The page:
Vishnu also started assisting villagers for various works like carrying bags at long distances for Rs 2-3, teaching his juniors and collecting leftover food items. While doing all this, he equally focussed on his studies.
The hard work bore fruit and he scored 79% in his Class 10 boards, a feat that was widely celebrated in the village. It was very rare for children to complete their schooling, let alone score distinction.
This proved to be the turning point in Vishnu’s life.
From A School Teacher to An Income Tax Officer
Realising the significance of education and the lack of it in his region, Vishnu went on to complete his D.Ed (Diploma in Education) and took up a teaching job in 1999. Though the school was 150 kilometres away from his village where his new bride lived along with his parents, the job paid well.
During this time, he learnt about the Maharashtra Public Service Commission (MPSC) examinations from his colleagues. Since the preparations required only widening his knowledge, Vishnu decided to attempt it. Plus, he thought if he became an officer, he would bring about changes at the grassroot level.
Alongside teaching, he started his preparations without any coaching and also pursued a BA from Yashwantrao Chavan Maharashtra Open University. He relied on newspapers and purchased second-hand study material. Having discussions and exchanging notes with his colleagues also helped.
In 2010, Vishnu cracked the state services exam in his first attempt and got his first posting as Assistant Commission of Sales Tax in Jalgaon.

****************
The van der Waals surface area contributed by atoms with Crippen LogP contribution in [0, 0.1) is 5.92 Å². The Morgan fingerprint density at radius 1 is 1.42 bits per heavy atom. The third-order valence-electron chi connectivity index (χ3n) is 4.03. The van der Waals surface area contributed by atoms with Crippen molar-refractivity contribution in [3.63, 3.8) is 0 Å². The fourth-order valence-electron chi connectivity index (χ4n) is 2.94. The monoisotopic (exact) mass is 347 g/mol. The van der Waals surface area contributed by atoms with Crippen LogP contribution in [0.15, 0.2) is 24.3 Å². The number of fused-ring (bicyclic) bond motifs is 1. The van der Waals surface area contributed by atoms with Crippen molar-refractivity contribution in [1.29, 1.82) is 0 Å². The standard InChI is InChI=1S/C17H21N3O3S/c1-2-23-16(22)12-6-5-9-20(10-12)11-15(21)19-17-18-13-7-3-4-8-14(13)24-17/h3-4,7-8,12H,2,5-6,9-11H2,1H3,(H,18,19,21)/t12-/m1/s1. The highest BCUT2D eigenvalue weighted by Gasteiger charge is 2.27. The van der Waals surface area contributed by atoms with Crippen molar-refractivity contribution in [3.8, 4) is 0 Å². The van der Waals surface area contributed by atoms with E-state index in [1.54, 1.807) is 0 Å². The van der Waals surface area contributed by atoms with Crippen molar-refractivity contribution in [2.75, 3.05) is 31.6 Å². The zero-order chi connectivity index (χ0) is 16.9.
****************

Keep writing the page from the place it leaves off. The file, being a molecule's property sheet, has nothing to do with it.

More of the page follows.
“I had never shed tears of joy but the results changed that. This is what my family meant when they said ‘hope dies last’. That day the entire village celebrated along with my family. I remember giving my son that same piece of advice my father had given me at the construction site. Life had come to a full circle,” says Vishnu.
But he was not done yet. He wanted to serve at the national level and thus began his preparations for the Union Public Service Commission in 2013.
This time again, he took no coaching and juggled his studies with his hectic job at the income tax office. Once again, Vishnu entered the phase where a book would always be by his side. He studied during lunch breaks, at night and early mornings as well.
However, this time around he was less nervous and afraid of the outcome. Even if he failed, he would still have a secured job. He cleared the examinations in his third attempt with an All India Rank of 1064 in 2016. Interestingly, in the same year, his son cleared his Class 10 boards with distinction.
Instead of treating the first two attempts as a failure, he took it as a learning curve. He made a list of the mistakes and worked on them for his third attempt. “I have beaten odds that were worse than this. My parents encouraged me and fueled my hopes. Their undaunting support is responsible for my success,” he says.
The next thing he knew, his face was plastered all over regional newspapers and on new channels.His rags-to-riches story and compelling journey suddenly gauged everyone’s attention.
In the last four years, Vishnu has travelled and worked in several offices. He has worked his way up with sheer hard work, grit and determination.
From a boy who collected fallen flour to an officer who now contributes towards India’s tax collection, Vishnu’s exceptional journey is a reminder to us that no matter what the circumstances are, scripting your destiny is possible.
Edited by Yoshita Rao